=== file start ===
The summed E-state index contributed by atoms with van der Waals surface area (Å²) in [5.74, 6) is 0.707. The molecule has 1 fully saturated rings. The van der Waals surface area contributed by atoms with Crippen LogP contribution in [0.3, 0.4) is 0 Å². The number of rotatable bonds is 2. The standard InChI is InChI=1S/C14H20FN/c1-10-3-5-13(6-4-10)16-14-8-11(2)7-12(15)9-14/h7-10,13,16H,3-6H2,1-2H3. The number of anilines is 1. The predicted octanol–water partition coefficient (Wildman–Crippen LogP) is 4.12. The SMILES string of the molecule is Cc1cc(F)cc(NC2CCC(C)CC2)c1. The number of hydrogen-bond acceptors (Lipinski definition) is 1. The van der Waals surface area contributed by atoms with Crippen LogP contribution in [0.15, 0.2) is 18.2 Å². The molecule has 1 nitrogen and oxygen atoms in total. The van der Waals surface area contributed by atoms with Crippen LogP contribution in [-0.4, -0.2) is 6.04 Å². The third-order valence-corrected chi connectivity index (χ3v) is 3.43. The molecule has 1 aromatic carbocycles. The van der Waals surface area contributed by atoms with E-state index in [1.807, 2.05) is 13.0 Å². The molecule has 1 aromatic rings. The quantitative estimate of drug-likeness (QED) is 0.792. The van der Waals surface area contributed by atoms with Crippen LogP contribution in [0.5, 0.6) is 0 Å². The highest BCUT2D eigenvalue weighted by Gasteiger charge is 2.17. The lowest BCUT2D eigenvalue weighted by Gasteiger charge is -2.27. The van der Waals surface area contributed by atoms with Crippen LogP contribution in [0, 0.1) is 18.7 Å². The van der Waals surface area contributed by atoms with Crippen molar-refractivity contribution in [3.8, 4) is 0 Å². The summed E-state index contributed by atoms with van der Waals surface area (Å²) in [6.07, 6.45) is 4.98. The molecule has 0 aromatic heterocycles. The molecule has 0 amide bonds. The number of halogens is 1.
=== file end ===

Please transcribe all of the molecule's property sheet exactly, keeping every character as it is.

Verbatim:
The summed E-state index contributed by atoms with van der Waals surface area (Å²) in [5.74, 6) is 0.707. The molecule has 1 fully saturated rings. The van der Waals surface area contributed by atoms with Crippen LogP contribution in [0.3, 0.4) is 0 Å². The number of rotatable bonds is 2. The standard InChI is InChI=1S/C14H20FN/c1-10-3-5-13(6-4-10)16-14-8-11(2)7-12(15)9-14/h7-10,13,16H,3-6H2,1-2H3. The number of anilines is 1. The predicted octanol–water partition coefficient (Wildman–Crippen LogP) is 4.12. The SMILES string of the molecule is Cc1cc(F)cc(NC2CCC(C)CC2)c1. The number of hydrogen-bond acceptors (Lipinski definition) is 1. The van der Waals surface area contributed by atoms with Crippen LogP contribution in [0.15, 0.2) is 18.2 Å². The molecule has 1 nitrogen and oxygen atoms in total. The van der Waals surface area contributed by atoms with Crippen LogP contribution in [-0.4, -0.2) is 6.04 Å². The third-order valence-corrected chi connectivity index (χ3v) is 3.43. The molecule has 1 aromatic carbocycles. The van der Waals surface area contributed by atoms with E-state index in [1.807, 2.05) is 13.0 Å². The molecule has 1 aromatic rings. The quantitative estimate of drug-likeness (QED) is 0.792. The van der Waals surface area contributed by atoms with Crippen LogP contribution in [0.5, 0.6) is 0 Å². The highest BCUT2D eigenvalue weighted by Gasteiger charge is 2.17. The lowest BCUT2D eigenvalue weighted by Gasteiger charge is -2.27. The van der Waals surface area contributed by atoms with Crippen LogP contribution in [0, 0.1) is 18.7 Å². The van der Waals surface area contributed by atoms with Crippen molar-refractivity contribution in [3.8, 4) is 0 Å². The summed E-state index contributed by atoms with van der Waals surface area (Å²) in [6.07, 6.45) is 4.98. The molecule has 0 aromatic heterocycles. The molecule has 0 amide bonds. The number of halogens is 1.